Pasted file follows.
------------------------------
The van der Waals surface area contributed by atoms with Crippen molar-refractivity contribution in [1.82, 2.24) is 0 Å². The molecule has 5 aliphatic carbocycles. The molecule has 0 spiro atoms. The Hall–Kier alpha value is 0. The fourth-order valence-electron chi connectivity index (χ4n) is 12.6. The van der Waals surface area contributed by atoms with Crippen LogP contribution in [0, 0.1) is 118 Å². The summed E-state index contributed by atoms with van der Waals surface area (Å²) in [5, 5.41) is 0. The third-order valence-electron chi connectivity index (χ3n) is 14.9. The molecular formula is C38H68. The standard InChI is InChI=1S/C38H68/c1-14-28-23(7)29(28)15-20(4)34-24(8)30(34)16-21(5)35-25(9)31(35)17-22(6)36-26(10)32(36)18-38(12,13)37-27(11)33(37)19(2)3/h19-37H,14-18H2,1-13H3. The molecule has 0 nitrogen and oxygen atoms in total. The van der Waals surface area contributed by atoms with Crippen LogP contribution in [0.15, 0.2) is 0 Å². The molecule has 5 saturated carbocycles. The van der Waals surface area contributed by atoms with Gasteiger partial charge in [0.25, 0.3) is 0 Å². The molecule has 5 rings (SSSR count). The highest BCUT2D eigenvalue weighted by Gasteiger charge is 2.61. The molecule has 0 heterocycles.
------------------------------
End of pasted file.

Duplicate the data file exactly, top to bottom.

The van der Waals surface area contributed by atoms with Crippen molar-refractivity contribution in [1.82, 2.24) is 0 Å². The molecule has 5 aliphatic carbocycles. The molecule has 0 spiro atoms. The Hall–Kier alpha value is 0. The fourth-order valence-electron chi connectivity index (χ4n) is 12.6. The van der Waals surface area contributed by atoms with Crippen LogP contribution in [0, 0.1) is 118 Å². The summed E-state index contributed by atoms with van der Waals surface area (Å²) in [5, 5.41) is 0. The third-order valence-electron chi connectivity index (χ3n) is 14.9. The molecular formula is C38H68. The standard InChI is InChI=1S/C38H68/c1-14-28-23(7)29(28)15-20(4)34-24(8)30(34)16-21(5)35-25(9)31(35)17-22(6)36-26(10)32(36)18-38(12,13)37-27(11)33(37)19(2)3/h19-37H,14-18H2,1-13H3. The molecule has 0 nitrogen and oxygen atoms in total. The van der Waals surface area contributed by atoms with Crippen LogP contribution in [0.15, 0.2) is 0 Å². The molecule has 5 saturated carbocycles. The van der Waals surface area contributed by atoms with Gasteiger partial charge in [0.25, 0.3) is 0 Å². The molecule has 5 rings (SSSR count). The highest BCUT2D eigenvalue weighted by Gasteiger charge is 2.61. The molecule has 0 heterocycles.